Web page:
According to our baseline hybrid model estimation, after being stuck at around 1.8% over the last six years and to 1.7% in 2020, professional forecasters' long-term inflation expectations move up to 1.9% by year-end 2021, and reach 2% by 2024. In this baseline scenario, second-quarter 2021 core PCE would be as high as 2.5% (0.7 percentage points higher than the average core PCE since the early 1990s) because of the macroeconomic drivers recovering and, more importantly, the base effect (see chart 7). The higher than normal year-over-year inflation this year brings PCE price levels back to the pre-pandemic trend from last year's sharp decline.
Once back to the trend level, the sensitivity estimates from our hybrid Phillips curve model suggests core PCE inflation will move down from 2.5% in second-quarter 2021 to 2.0% by the end of 2021 in our baseline estimation.
In 2022-2024, core inflation would gradually increase to 2.3% by the end of 2024 in our baseline scenario, as long-term inflation expectations reach 2% and the unemployment rate dips further below 4%. Compared with historical values (see chart 4), our forecasted inflation numbers from 2021 to 2024 overall would hardly be considered runaway inflation comparable to the late 1960s and 1970s, or even the moderately high inflation averaging 2.5%-3% seen in 2004-2008.
To be sure, the path of long-term inflation expectations is uncertain at this point of time. Using the parameter estimates from the above model, we conduct three sensitivity analyses around how inflation could evolve over 2021-2024 based on different paths for long-term inflation expectations assuming no Fed intervention. Our aim in this exercise is to simply provide some likely guideposts for the pace of inflation in three different scenarios of long-term inflation expectations--also recognizing the challenge in understanding how inflation expectations are formed.
- First, our baseline scenario, discussed above, assumes inflation expectations could move up to 2% by fourth-quarter 2024. As a result, the path of core PCE warms to 2.2% by first-quarter 2024 and 2.3% by year-end. The Fed would have reason to raise rates sometime in 2024, in line with its March projections. This assumes a high level of credibility for the central bank's new policy framework.
- Alternatively, the Fed may operate under imperfect credibility. Despite an ultra-easy policy environment, long-term inflation expectations may remain unmoved at 1.8% (2010-2020 average) at year-end 2024. Core PCE reaches just 2.1% by year-end 2024, not high enough to meet the Fed's new criteria for raising rates.
- Finally, long-term inflation expectations may overshoot to 3.0% by the end of 2024, a rate last held between 1992 and 1995. In this scenario, core PCE inflation moves up to 2.3% by third-quarter 2022, and with no Fed intervention, hits 2.9% by year-end 2024. The Fed's maximum employment mandate may keep it on the sidelines at least until late 2022 in this scenario.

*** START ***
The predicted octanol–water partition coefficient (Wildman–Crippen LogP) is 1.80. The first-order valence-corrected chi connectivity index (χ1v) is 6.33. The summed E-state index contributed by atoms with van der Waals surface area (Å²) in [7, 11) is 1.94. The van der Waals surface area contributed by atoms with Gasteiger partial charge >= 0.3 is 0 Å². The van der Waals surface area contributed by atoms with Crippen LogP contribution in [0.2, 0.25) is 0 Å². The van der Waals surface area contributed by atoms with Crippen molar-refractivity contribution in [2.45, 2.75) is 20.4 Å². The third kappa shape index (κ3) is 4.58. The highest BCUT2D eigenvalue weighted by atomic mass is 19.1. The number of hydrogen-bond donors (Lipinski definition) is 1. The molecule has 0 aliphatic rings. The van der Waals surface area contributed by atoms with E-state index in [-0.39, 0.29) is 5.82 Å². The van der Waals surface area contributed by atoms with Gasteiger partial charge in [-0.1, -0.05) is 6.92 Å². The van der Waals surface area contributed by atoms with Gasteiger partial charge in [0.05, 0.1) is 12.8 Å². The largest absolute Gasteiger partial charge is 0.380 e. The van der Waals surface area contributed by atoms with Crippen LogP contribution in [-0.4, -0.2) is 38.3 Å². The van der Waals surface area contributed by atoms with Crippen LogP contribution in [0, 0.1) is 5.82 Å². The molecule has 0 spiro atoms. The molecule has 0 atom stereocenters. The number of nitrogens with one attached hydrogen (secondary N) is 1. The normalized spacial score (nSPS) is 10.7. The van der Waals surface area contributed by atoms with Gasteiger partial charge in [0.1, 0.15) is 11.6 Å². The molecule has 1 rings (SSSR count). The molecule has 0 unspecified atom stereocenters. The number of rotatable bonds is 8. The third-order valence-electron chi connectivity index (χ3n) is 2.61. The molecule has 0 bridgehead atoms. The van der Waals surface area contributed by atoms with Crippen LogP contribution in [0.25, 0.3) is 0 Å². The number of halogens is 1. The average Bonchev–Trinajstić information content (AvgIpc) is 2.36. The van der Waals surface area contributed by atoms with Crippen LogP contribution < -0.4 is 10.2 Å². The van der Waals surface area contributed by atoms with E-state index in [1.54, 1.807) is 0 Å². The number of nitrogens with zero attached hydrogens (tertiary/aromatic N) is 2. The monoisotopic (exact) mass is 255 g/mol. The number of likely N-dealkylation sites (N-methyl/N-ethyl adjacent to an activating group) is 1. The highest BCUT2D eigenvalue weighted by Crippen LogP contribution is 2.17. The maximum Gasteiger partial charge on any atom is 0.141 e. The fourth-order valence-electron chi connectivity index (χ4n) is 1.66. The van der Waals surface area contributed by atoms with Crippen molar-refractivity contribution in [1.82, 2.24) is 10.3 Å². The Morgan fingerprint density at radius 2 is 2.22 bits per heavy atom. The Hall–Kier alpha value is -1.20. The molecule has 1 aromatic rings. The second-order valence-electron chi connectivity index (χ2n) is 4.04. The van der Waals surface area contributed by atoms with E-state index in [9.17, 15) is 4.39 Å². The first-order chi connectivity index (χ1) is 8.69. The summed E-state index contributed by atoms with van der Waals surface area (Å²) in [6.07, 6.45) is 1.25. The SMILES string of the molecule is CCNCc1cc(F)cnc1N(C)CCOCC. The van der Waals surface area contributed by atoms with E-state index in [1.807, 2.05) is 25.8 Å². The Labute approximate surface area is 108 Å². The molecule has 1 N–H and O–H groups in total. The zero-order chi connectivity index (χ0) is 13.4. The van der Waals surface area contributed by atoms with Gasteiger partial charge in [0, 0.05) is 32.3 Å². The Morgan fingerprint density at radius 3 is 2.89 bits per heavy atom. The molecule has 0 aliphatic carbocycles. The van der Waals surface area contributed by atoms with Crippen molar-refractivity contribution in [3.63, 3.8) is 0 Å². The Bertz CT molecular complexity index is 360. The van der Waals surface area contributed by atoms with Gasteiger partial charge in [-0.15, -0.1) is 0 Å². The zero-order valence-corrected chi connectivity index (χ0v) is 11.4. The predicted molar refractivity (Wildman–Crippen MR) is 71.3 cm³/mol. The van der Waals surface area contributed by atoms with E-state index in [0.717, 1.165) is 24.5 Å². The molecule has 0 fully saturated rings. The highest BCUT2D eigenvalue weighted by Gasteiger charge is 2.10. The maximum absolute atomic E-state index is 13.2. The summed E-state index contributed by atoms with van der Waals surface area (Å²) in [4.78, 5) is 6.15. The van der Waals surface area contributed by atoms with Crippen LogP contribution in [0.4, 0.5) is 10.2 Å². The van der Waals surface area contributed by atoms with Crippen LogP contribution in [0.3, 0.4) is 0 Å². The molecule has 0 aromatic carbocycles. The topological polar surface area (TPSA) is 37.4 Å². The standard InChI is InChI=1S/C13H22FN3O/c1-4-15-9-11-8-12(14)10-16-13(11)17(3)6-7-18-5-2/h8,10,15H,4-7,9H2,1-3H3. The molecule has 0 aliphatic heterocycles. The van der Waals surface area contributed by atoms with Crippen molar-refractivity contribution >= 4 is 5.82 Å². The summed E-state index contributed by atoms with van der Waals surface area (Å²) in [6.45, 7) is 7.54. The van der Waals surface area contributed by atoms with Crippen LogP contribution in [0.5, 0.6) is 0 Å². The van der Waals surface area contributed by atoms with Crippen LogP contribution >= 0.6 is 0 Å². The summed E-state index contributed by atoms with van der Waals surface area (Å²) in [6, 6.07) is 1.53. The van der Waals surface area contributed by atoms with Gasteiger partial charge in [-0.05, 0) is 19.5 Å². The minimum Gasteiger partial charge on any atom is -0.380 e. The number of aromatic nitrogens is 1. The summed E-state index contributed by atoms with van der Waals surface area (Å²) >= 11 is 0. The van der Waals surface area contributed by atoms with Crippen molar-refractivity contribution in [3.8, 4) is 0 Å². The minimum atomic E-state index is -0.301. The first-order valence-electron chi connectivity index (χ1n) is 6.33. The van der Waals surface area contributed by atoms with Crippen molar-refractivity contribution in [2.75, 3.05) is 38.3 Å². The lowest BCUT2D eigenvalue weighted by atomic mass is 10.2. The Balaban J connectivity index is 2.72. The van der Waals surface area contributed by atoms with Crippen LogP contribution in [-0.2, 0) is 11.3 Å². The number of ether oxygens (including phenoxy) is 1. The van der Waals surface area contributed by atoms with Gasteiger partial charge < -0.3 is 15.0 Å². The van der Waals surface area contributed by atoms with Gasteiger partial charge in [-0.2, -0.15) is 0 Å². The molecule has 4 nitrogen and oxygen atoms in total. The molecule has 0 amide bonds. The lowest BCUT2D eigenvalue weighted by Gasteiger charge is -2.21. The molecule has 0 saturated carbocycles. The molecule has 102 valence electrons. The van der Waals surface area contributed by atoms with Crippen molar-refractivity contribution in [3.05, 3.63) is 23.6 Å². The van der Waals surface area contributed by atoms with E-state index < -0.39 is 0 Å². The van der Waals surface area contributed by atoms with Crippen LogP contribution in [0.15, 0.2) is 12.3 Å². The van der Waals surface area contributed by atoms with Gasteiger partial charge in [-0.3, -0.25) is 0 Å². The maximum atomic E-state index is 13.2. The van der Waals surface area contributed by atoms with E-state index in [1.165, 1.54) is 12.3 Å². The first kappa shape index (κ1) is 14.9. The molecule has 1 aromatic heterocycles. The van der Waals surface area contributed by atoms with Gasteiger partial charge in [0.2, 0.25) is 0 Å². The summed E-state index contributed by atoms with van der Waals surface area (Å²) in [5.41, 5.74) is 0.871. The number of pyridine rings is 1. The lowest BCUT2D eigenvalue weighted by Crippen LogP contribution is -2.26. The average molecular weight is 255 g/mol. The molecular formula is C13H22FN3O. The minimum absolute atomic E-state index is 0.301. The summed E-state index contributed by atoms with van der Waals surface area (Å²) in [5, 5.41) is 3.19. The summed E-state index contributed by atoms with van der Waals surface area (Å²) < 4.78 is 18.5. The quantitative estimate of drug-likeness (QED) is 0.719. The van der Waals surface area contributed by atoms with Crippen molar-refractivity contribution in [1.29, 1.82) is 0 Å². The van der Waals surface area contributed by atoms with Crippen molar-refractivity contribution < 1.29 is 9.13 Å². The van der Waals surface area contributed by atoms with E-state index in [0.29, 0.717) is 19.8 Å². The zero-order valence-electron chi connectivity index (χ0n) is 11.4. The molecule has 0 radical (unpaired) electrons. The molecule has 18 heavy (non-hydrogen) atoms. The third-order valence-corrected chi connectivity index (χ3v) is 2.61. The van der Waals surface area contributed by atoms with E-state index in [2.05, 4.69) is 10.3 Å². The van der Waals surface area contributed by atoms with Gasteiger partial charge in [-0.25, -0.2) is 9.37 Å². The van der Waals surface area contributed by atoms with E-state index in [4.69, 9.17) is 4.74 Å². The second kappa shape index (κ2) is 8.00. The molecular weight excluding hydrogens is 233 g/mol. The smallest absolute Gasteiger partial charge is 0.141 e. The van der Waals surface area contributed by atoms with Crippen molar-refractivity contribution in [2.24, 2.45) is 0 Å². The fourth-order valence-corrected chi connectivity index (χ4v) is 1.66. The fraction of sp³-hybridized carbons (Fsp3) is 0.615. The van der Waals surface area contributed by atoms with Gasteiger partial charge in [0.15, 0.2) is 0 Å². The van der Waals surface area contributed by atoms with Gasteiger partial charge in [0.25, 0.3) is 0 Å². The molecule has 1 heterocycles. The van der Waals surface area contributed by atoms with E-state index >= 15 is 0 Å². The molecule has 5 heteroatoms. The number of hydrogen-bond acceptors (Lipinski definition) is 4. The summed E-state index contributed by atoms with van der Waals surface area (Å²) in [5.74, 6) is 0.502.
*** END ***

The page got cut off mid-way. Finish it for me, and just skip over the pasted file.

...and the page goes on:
We then considered the impact of the three scenarios, framed against the backdrop of price levels: if inflation had stayed on its 2% year-over-year inflation path starting in 2018 (the purple dotted line) or, if inflation remained anchored at its 10-year average of just 1.8% year-over-year (the pink dotted line). All three scenarios saw a huge transitory bounce in PCE prices in the second quarter from the base effect (see chart 8). Through second-quarter 2022, all three scenarios remained below what the core PCE price level would have been if the economy stayed on a 2% year-over-year inflation path since 2018 (see chart 9). The 3% inflation expectations scenario crosses the 2% y/y path in third-quarter 2023. The moderate expectations scenario would cross the 2% path in third-quarter 2024, and the "remains low" scenario never crosses the 2% path.
There's A New Kid In Town
In line with the larger role of well-anchored long-term inflation expectations, then-Fed Chairwoman Janet Yellen presented a model in her 2015 speech "Inflation Dynamics and Monetary Policy."
We use a similar simple reduced-form specification of headline inflation that employs an identity of headline inflation, and a variant of an "inflation expectations-augmented" hybrid Phillips curve that includes a global input price shock variable. This model formally estimates how each component of the expectations-augmented Phillips curve--near term expectations (of households), long term expectations (of professional forecasters), persistence (of one-period-past inflation), slack (the unemployment gap), and global input shocks (reflected in relative input prices of non-petroleum imports)--contributes to core inflation.